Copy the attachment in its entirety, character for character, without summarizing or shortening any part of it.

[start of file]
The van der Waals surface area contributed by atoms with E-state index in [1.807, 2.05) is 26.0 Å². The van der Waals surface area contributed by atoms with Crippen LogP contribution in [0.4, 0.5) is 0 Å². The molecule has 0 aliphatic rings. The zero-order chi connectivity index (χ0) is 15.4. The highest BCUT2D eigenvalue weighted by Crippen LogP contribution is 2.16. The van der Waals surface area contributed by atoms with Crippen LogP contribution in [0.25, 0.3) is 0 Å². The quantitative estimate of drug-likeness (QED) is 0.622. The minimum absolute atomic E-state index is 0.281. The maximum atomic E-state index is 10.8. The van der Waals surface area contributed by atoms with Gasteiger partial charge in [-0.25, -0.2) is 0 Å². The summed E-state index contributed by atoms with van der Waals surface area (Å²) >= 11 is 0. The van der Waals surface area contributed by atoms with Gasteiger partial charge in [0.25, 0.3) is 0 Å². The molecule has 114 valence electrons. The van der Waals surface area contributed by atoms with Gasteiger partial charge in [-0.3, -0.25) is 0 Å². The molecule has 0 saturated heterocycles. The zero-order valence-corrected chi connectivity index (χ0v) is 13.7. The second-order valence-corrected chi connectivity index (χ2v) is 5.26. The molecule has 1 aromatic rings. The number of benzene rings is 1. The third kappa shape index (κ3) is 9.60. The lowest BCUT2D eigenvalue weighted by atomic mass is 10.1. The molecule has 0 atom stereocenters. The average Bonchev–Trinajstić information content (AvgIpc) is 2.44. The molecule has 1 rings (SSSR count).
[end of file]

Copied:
The van der Waals surface area contributed by atoms with E-state index in [1.807, 2.05) is 26.0 Å². The van der Waals surface area contributed by atoms with Crippen LogP contribution in [0.4, 0.5) is 0 Å². The molecule has 0 aliphatic rings. The zero-order chi connectivity index (χ0) is 15.4. The highest BCUT2D eigenvalue weighted by Crippen LogP contribution is 2.16. The van der Waals surface area contributed by atoms with Crippen LogP contribution in [0.25, 0.3) is 0 Å². The quantitative estimate of drug-likeness (QED) is 0.622. The minimum absolute atomic E-state index is 0.281. The maximum atomic E-state index is 10.8. The van der Waals surface area contributed by atoms with Gasteiger partial charge in [-0.25, -0.2) is 0 Å². The summed E-state index contributed by atoms with van der Waals surface area (Å²) >= 11 is 0. The van der Waals surface area contributed by atoms with Gasteiger partial charge in [0.25, 0.3) is 0 Å². The molecule has 114 valence electrons. The van der Waals surface area contributed by atoms with Gasteiger partial charge in [-0.3, -0.25) is 0 Å². The molecule has 0 saturated heterocycles. The zero-order valence-corrected chi connectivity index (χ0v) is 13.7. The second-order valence-corrected chi connectivity index (χ2v) is 5.26. The molecule has 1 aromatic rings. The number of benzene rings is 1. The third kappa shape index (κ3) is 9.60. The lowest BCUT2D eigenvalue weighted by atomic mass is 10.1. The molecule has 0 atom stereocenters. The average Bonchev–Trinajstić information content (AvgIpc) is 2.44. The molecule has 1 rings (SSSR count).